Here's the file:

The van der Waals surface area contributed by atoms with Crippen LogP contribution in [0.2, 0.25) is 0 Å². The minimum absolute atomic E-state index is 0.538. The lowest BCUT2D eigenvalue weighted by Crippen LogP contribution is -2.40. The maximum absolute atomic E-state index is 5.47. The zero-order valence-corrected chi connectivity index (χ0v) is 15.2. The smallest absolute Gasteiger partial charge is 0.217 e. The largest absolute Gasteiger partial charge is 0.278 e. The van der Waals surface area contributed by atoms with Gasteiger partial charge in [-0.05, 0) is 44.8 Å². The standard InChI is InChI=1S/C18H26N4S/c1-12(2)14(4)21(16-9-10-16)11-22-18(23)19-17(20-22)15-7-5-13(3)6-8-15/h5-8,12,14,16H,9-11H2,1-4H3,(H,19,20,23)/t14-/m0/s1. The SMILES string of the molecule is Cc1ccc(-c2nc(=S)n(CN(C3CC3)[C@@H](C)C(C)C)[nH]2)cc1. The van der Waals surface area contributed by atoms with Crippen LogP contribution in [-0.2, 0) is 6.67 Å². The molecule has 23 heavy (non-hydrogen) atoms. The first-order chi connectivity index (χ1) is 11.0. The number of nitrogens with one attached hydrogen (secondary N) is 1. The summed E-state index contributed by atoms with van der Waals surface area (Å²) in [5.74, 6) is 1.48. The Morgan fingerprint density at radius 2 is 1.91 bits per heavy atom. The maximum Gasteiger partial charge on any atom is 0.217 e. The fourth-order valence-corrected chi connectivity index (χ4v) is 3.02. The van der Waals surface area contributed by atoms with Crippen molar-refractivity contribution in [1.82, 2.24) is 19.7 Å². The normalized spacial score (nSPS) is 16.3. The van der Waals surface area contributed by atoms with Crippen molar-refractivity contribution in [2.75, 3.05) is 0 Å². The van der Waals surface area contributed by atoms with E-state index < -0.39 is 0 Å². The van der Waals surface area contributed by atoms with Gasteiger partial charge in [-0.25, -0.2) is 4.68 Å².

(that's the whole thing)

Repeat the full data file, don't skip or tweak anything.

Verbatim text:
The van der Waals surface area contributed by atoms with Crippen LogP contribution in [0.2, 0.25) is 0 Å². The minimum absolute atomic E-state index is 0.538. The lowest BCUT2D eigenvalue weighted by Crippen LogP contribution is -2.40. The maximum absolute atomic E-state index is 5.47. The zero-order valence-corrected chi connectivity index (χ0v) is 15.2. The smallest absolute Gasteiger partial charge is 0.217 e. The largest absolute Gasteiger partial charge is 0.278 e. The van der Waals surface area contributed by atoms with Gasteiger partial charge in [-0.05, 0) is 44.8 Å². The standard InChI is InChI=1S/C18H26N4S/c1-12(2)14(4)21(16-9-10-16)11-22-18(23)19-17(20-22)15-7-5-13(3)6-8-15/h5-8,12,14,16H,9-11H2,1-4H3,(H,19,20,23)/t14-/m0/s1. The SMILES string of the molecule is Cc1ccc(-c2nc(=S)n(CN(C3CC3)[C@@H](C)C(C)C)[nH]2)cc1. The van der Waals surface area contributed by atoms with Crippen LogP contribution in [-0.2, 0) is 6.67 Å². The molecule has 23 heavy (non-hydrogen) atoms. The first-order chi connectivity index (χ1) is 11.0. The number of nitrogens with one attached hydrogen (secondary N) is 1. The summed E-state index contributed by atoms with van der Waals surface area (Å²) in [5.74, 6) is 1.48. The Morgan fingerprint density at radius 2 is 1.91 bits per heavy atom. The maximum Gasteiger partial charge on any atom is 0.217 e. The fourth-order valence-corrected chi connectivity index (χ4v) is 3.02. The van der Waals surface area contributed by atoms with Crippen molar-refractivity contribution in [1.82, 2.24) is 19.7 Å². The normalized spacial score (nSPS) is 16.3. The van der Waals surface area contributed by atoms with Crippen molar-refractivity contribution in [2.75, 3.05) is 0 Å². The van der Waals surface area contributed by atoms with E-state index < -0.39 is 0 Å². The van der Waals surface area contributed by atoms with Gasteiger partial charge in [-0.25, -0.2) is 4.68 Å².